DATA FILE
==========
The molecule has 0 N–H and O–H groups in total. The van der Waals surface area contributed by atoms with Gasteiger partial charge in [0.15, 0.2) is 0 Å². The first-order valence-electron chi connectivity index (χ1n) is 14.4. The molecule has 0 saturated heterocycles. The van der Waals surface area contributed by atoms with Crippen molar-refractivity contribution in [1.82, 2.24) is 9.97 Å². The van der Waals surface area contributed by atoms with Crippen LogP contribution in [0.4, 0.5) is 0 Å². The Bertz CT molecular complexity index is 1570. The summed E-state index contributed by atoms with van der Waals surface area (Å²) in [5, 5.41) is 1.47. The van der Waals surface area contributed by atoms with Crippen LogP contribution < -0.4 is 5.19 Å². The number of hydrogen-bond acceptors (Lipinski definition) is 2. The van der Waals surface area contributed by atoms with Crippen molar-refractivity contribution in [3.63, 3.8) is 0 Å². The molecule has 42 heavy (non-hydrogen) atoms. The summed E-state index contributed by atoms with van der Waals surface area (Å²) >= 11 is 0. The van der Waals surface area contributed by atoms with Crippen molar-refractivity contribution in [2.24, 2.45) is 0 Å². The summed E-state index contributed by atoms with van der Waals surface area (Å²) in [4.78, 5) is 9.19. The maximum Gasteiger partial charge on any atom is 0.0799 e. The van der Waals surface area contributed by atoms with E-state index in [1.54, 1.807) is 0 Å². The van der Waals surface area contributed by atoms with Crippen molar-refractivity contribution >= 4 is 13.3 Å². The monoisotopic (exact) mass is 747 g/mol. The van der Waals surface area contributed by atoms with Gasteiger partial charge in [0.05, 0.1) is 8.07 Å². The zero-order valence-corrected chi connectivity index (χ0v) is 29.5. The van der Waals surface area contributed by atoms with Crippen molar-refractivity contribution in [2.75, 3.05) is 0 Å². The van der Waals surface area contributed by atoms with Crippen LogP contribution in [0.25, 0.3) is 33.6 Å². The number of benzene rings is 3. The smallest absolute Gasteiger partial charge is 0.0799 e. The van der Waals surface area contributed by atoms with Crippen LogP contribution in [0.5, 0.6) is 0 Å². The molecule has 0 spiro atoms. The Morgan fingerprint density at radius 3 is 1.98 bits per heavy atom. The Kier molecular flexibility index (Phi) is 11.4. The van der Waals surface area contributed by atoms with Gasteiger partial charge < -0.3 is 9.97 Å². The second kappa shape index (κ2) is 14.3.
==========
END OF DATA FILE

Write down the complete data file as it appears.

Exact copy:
The molecule has 0 N–H and O–H groups in total. The van der Waals surface area contributed by atoms with Gasteiger partial charge in [0.15, 0.2) is 0 Å². The first-order valence-electron chi connectivity index (χ1n) is 14.4. The molecule has 0 saturated heterocycles. The van der Waals surface area contributed by atoms with Crippen molar-refractivity contribution in [1.82, 2.24) is 9.97 Å². The van der Waals surface area contributed by atoms with Crippen LogP contribution in [0.4, 0.5) is 0 Å². The Bertz CT molecular complexity index is 1570. The summed E-state index contributed by atoms with van der Waals surface area (Å²) in [5, 5.41) is 1.47. The van der Waals surface area contributed by atoms with Crippen LogP contribution < -0.4 is 5.19 Å². The number of hydrogen-bond acceptors (Lipinski definition) is 2. The van der Waals surface area contributed by atoms with Crippen molar-refractivity contribution in [3.63, 3.8) is 0 Å². The molecule has 42 heavy (non-hydrogen) atoms. The summed E-state index contributed by atoms with van der Waals surface area (Å²) >= 11 is 0. The van der Waals surface area contributed by atoms with Crippen molar-refractivity contribution in [2.24, 2.45) is 0 Å². The summed E-state index contributed by atoms with van der Waals surface area (Å²) in [4.78, 5) is 9.19. The maximum Gasteiger partial charge on any atom is 0.0799 e. The van der Waals surface area contributed by atoms with E-state index in [1.54, 1.807) is 0 Å². The van der Waals surface area contributed by atoms with Crippen molar-refractivity contribution >= 4 is 13.3 Å². The monoisotopic (exact) mass is 747 g/mol. The van der Waals surface area contributed by atoms with Gasteiger partial charge in [0.05, 0.1) is 8.07 Å². The zero-order valence-corrected chi connectivity index (χ0v) is 29.5. The van der Waals surface area contributed by atoms with Crippen molar-refractivity contribution in [2.75, 3.05) is 0 Å². The van der Waals surface area contributed by atoms with Crippen LogP contribution in [0.25, 0.3) is 33.6 Å². The number of benzene rings is 3. The smallest absolute Gasteiger partial charge is 0.0799 e. The van der Waals surface area contributed by atoms with Crippen LogP contribution in [0.5, 0.6) is 0 Å². The molecule has 0 spiro atoms. The Morgan fingerprint density at radius 3 is 1.98 bits per heavy atom. The Kier molecular flexibility index (Phi) is 11.4. The van der Waals surface area contributed by atoms with Gasteiger partial charge < -0.3 is 9.97 Å². The second kappa shape index (κ2) is 14.3.